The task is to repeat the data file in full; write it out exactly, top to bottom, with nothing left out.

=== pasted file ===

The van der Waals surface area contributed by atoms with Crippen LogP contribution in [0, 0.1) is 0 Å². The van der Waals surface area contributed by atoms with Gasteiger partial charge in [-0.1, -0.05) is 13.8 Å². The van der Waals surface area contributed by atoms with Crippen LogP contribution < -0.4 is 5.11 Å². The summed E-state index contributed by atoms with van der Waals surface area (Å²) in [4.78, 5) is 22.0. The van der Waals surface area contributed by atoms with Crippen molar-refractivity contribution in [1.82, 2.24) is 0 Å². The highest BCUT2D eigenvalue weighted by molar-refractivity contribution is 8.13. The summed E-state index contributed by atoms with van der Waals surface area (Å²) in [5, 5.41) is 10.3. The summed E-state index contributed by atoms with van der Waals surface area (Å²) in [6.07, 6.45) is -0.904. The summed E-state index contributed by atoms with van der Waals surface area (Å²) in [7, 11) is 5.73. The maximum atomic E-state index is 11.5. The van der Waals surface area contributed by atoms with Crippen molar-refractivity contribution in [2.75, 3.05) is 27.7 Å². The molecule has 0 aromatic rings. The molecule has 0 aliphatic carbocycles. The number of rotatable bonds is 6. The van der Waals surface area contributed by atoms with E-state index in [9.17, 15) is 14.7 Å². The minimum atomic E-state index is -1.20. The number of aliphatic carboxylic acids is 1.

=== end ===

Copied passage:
The van der Waals surface area contributed by atoms with Crippen LogP contribution in [0, 0.1) is 0 Å². The van der Waals surface area contributed by atoms with Gasteiger partial charge in [-0.1, -0.05) is 13.8 Å². The van der Waals surface area contributed by atoms with Crippen LogP contribution < -0.4 is 5.11 Å². The summed E-state index contributed by atoms with van der Waals surface area (Å²) in [4.78, 5) is 22.0. The van der Waals surface area contributed by atoms with Crippen molar-refractivity contribution in [1.82, 2.24) is 0 Å². The highest BCUT2D eigenvalue weighted by molar-refractivity contribution is 8.13. The summed E-state index contributed by atoms with van der Waals surface area (Å²) in [5, 5.41) is 10.3. The summed E-state index contributed by atoms with van der Waals surface area (Å²) in [6.07, 6.45) is -0.904. The summed E-state index contributed by atoms with van der Waals surface area (Å²) in [7, 11) is 5.73. The maximum atomic E-state index is 11.5. The van der Waals surface area contributed by atoms with Crippen molar-refractivity contribution in [2.75, 3.05) is 27.7 Å². The molecule has 0 aromatic rings. The molecule has 0 aliphatic carbocycles. The number of rotatable bonds is 6. The van der Waals surface area contributed by atoms with E-state index in [9.17, 15) is 14.7 Å². The minimum atomic E-state index is -1.20. The number of aliphatic carboxylic acids is 1.